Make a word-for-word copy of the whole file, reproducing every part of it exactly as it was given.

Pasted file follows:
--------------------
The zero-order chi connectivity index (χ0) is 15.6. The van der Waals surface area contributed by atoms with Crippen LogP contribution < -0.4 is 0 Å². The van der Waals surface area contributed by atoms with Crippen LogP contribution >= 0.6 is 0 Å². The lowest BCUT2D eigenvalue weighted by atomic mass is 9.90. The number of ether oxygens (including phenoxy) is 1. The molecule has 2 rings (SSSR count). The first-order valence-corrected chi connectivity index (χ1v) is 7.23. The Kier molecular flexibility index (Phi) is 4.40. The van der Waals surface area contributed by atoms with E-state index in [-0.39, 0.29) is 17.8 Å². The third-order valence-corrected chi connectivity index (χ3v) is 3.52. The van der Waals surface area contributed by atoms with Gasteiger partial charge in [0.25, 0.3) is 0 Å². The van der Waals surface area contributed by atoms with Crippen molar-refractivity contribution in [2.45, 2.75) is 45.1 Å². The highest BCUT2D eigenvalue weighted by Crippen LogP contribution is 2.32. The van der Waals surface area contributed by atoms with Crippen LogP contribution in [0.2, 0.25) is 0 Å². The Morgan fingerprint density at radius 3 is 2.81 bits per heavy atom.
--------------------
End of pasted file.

The zero-order chi connectivity index (χ0) is 15.6. The van der Waals surface area contributed by atoms with Crippen LogP contribution < -0.4 is 0 Å². The van der Waals surface area contributed by atoms with Crippen LogP contribution >= 0.6 is 0 Å². The lowest BCUT2D eigenvalue weighted by atomic mass is 9.90. The number of ether oxygens (including phenoxy) is 1. The molecule has 2 rings (SSSR count). The first-order valence-corrected chi connectivity index (χ1v) is 7.23. The Kier molecular flexibility index (Phi) is 4.40. The van der Waals surface area contributed by atoms with E-state index in [-0.39, 0.29) is 17.8 Å². The third-order valence-corrected chi connectivity index (χ3v) is 3.52. The van der Waals surface area contributed by atoms with Gasteiger partial charge in [0.25, 0.3) is 0 Å². The van der Waals surface area contributed by atoms with Crippen molar-refractivity contribution in [2.45, 2.75) is 45.1 Å². The highest BCUT2D eigenvalue weighted by Crippen LogP contribution is 2.32. The van der Waals surface area contributed by atoms with Crippen LogP contribution in [0.2, 0.25) is 0 Å². The Morgan fingerprint density at radius 3 is 2.81 bits per heavy atom.